WIPs and FOs

Whats and whats?

I’m guessing that any knitters or crocheters reading this will know what the title means, but no one else. Starting any new craft seems to result in exposure to all sorts of new jargon and yarn crafts do seem particularly prone to this (I blame Ravelry). However, I thought you might all like to learn a bit of knit-speak (if you are really interested, you can learn what frogging is here).

There are buttons to sew on - these had been in my collection for a couple of decades!

There are buttons to sew on – these had been in my collection for a couple of decades!

First, however, I have a confession… like many knitters I’m not very enthusiastic about sewing my knitting together. I love the knitting bit, but the finishing is generally quite tedious, This is why I like knitting socks with self-patterning yarn – you cast on, knit the sock like a tube and graft the toe to finish off, leaving just two tails of wool (one at the beginning and one at the end) to weave in before the whole thing is complete. Bigger garments are more challenging to complete – there are often seams to sew together, buttons to stitch on and lots and lots of ends to weave in. And so, it is often the case that, because I am unenthused, I end up with a long-standing WIP (Work in Progress).

All laid out, in no particular order

Hexipuffs for my beekeepers quilt – this is going to be a WIP for a very long time

Some projects were always intended to be a long-term WIP. My beekeepers quilt, for example, should take me several years to complete, especially since I only intend to use oddments… mainly of sock yarn. But mostly I intend a relatively quick turn-around. So, it is with great shame that I have to confess I have had one WIP hanging around for several months now, with the knitting completed and only the sewing left to do. This is the beautiful Debbie Bliss Sophia Cable Vent Jacket. So, finally, this week I decided to bite the bullet and get it finished. I set aside a whole evening, but that wasn’t enough, so another session was required, but finally I have a FO (Finished Object). I was really pleased to discover some buttons in my collection that were suitable to use – I remember buying them for a long black velvet dress I planned to make years ago that somehow never got made.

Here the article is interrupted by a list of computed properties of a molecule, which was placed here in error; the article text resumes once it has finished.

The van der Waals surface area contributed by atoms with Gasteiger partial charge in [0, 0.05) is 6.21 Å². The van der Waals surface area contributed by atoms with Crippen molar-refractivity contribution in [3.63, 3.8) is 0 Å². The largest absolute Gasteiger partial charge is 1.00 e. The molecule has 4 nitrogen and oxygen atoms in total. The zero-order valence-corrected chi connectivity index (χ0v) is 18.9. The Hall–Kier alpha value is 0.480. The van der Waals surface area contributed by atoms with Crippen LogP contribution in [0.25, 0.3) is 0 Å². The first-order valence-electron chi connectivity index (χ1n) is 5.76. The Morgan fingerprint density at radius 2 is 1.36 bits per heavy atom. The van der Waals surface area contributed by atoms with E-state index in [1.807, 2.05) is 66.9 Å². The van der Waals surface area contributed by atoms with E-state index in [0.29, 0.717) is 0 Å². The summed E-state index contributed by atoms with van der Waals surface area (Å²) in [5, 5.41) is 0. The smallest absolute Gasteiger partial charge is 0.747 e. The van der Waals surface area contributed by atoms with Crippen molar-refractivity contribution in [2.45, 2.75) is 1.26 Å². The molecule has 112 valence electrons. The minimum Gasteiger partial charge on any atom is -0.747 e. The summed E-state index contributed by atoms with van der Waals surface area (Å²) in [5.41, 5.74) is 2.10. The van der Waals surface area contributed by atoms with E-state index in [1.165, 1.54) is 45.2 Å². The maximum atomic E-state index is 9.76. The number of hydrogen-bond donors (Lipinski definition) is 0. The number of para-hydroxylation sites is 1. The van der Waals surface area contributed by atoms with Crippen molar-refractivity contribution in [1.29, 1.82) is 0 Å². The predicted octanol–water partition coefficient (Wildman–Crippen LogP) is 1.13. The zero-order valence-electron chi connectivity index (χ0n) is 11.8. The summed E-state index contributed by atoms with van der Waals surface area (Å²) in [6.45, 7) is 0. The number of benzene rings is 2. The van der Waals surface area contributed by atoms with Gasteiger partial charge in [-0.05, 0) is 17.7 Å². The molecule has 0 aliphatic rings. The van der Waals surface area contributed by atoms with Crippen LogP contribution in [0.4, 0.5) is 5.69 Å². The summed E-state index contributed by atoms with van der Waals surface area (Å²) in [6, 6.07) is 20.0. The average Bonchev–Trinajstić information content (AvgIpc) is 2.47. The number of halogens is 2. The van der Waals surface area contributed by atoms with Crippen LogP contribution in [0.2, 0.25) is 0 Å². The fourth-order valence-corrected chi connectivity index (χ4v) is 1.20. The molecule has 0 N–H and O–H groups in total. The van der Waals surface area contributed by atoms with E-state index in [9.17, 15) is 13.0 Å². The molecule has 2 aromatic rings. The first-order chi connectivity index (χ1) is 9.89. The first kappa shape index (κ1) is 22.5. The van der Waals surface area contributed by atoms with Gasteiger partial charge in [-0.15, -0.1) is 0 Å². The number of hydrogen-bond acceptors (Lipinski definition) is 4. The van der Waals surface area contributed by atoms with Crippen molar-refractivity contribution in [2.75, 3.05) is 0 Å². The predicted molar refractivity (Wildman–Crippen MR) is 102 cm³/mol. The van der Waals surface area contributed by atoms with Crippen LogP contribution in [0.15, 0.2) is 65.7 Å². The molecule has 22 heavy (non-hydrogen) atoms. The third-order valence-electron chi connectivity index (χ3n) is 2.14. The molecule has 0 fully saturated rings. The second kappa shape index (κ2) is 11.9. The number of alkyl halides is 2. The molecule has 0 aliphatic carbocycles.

FO... finally

FO… finally

I think the lesson here, as with many things in life, is to maintain momentum. Once you stop working on a project, it can be remarkably difficult to get back to it and resume work. This is the case even with a FO that you really want – like this cardigan. However, I did manage to overcome that hurdle in this case, and am delighted with the result. Perhaps now I should make a start on that dragon I keep hankering after… although I do have half a pair of socks in my knitting bag and it would probably be good to knit the second one…

Back detail

Back detail

The back of the finished jacket

The back of the finished jacket

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  1. That is FABULOUS! And the buttons are quite beautiful. It takes something as beautiful as that to make me wish I could knit. I do so many other things I don’t normally hanker after it, but this…. Congratulations!

    • Thank you… I rarely knit big garments these days, but when I saw this pattern I really wanted to make it. I did love doing the knitting, but the finishing felt like a bit of a chore, although now it’s completed, I think it was worth the effort.

  2. Good job finally finishing it. Losing momentum on a project is the worst thing isn’t it. It was clearly worthwhile making the effort though, that cardigan is great.

    • You are so right… should have just got on with it at the time, but it was summer and I didn’t need a warm cardigan and it was really easy to set aside. I think I should time my knitting so that I need the item straight away!!

  3. That’s really very smart and I love the buttons.I can’t even thread a needle without dropping it.
    xxx Huge Hugs xxx

  4. Oh, I will perform knitting gymnastics and magic tricks to convert patterns into no-seaming-required adventures. I detest finishing!

    Your jacket is amazing! Certainly worth all of that pesky finishing work. 😀

  5. The jargon is catching, too. We were at my mom’s a couple of weeks ago and I commented to her that I’d messed up on the pattern I was knitting a few rows back, and my husband cheerfully broke in with “Time for some frogging!”. Poor guy, he’s learning to knit by osmosis I think :P. Your jacket is beautiful, well worth such a long time in progress!

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